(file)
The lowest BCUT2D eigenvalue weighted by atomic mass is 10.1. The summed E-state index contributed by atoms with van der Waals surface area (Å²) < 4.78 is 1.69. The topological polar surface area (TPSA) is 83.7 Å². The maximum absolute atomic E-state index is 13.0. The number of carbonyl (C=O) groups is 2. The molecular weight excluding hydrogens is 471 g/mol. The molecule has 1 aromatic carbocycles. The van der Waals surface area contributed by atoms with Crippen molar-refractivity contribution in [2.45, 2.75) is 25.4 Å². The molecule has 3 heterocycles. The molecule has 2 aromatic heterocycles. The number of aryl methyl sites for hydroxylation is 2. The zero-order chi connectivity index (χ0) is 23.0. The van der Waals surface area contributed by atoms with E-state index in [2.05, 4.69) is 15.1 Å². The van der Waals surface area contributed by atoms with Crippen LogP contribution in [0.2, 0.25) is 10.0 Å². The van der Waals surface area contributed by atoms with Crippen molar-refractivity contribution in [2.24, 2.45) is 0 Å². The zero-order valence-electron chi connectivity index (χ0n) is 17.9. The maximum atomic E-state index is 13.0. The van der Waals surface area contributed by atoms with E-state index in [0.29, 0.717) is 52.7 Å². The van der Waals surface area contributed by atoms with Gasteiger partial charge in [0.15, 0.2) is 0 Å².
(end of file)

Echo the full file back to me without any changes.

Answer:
The lowest BCUT2D eigenvalue weighted by atomic mass is 10.1. The summed E-state index contributed by atoms with van der Waals surface area (Å²) < 4.78 is 1.69. The topological polar surface area (TPSA) is 83.7 Å². The maximum absolute atomic E-state index is 13.0. The number of carbonyl (C=O) groups is 2. The molecular weight excluding hydrogens is 471 g/mol. The molecule has 1 aromatic carbocycles. The van der Waals surface area contributed by atoms with Crippen molar-refractivity contribution in [2.45, 2.75) is 25.4 Å². The molecule has 3 heterocycles. The molecule has 2 aromatic heterocycles. The number of aryl methyl sites for hydroxylation is 2. The zero-order chi connectivity index (χ0) is 23.0. The van der Waals surface area contributed by atoms with E-state index in [2.05, 4.69) is 15.1 Å². The van der Waals surface area contributed by atoms with Crippen LogP contribution in [0.2, 0.25) is 10.0 Å². The van der Waals surface area contributed by atoms with Crippen molar-refractivity contribution in [2.24, 2.45) is 0 Å². The zero-order valence-electron chi connectivity index (χ0n) is 17.9. The maximum atomic E-state index is 13.0. The van der Waals surface area contributed by atoms with E-state index in [0.29, 0.717) is 52.7 Å². The van der Waals surface area contributed by atoms with Gasteiger partial charge in [0.15, 0.2) is 0 Å².